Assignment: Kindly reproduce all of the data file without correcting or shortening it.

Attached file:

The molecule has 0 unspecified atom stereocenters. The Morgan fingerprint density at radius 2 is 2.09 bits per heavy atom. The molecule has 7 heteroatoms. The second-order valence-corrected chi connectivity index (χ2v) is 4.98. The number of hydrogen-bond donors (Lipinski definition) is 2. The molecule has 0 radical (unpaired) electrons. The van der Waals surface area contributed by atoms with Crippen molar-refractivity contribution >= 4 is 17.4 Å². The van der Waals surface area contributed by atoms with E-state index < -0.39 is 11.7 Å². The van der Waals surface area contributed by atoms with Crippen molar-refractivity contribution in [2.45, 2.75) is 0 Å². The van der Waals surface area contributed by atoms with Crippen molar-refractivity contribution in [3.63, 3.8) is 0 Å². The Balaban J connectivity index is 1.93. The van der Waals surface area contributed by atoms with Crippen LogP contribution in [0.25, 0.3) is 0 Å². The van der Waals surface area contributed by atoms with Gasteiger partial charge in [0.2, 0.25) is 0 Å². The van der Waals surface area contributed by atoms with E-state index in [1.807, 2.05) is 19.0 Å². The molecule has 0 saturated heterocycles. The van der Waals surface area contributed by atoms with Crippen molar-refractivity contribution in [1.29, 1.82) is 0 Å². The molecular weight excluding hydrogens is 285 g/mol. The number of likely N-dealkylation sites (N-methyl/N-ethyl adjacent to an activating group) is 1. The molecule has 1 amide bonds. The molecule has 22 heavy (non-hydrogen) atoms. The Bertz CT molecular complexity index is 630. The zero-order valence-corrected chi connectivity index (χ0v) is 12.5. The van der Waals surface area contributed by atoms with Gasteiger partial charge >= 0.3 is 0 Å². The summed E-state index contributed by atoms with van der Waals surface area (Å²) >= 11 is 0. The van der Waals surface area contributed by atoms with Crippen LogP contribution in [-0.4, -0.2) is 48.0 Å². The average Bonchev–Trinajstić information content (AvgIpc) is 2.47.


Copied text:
The molecule has 0 unspecified atom stereocenters. The Morgan fingerprint density at radius 2 is 2.09 bits per heavy atom. The molecule has 7 heteroatoms. The second-order valence-corrected chi connectivity index (χ2v) is 4.98. The number of hydrogen-bond donors (Lipinski definition) is 2. The molecule has 0 radical (unpaired) electrons. The van der Waals surface area contributed by atoms with Crippen molar-refractivity contribution >= 4 is 17.4 Å². The van der Waals surface area contributed by atoms with E-state index < -0.39 is 11.7 Å². The van der Waals surface area contributed by atoms with Crippen molar-refractivity contribution in [2.45, 2.75) is 0 Å². The van der Waals surface area contributed by atoms with Crippen molar-refractivity contribution in [3.63, 3.8) is 0 Å². The Balaban J connectivity index is 1.93. The van der Waals surface area contributed by atoms with Crippen LogP contribution in [0.25, 0.3) is 0 Å². The van der Waals surface area contributed by atoms with Gasteiger partial charge in [0.2, 0.25) is 0 Å². The van der Waals surface area contributed by atoms with E-state index in [1.807, 2.05) is 19.0 Å². The molecule has 0 saturated heterocycles. The van der Waals surface area contributed by atoms with Crippen molar-refractivity contribution in [1.29, 1.82) is 0 Å². The molecular weight excluding hydrogens is 285 g/mol. The number of likely N-dealkylation sites (N-methyl/N-ethyl adjacent to an activating group) is 1. The molecule has 1 amide bonds. The molecule has 22 heavy (non-hydrogen) atoms. The Bertz CT molecular complexity index is 630. The zero-order valence-corrected chi connectivity index (χ0v) is 12.5. The van der Waals surface area contributed by atoms with Gasteiger partial charge >= 0.3 is 0 Å². The summed E-state index contributed by atoms with van der Waals surface area (Å²) >= 11 is 0. The van der Waals surface area contributed by atoms with Crippen LogP contribution in [-0.4, -0.2) is 48.0 Å². The average Bonchev–Trinajstić information content (AvgIpc) is 2.47.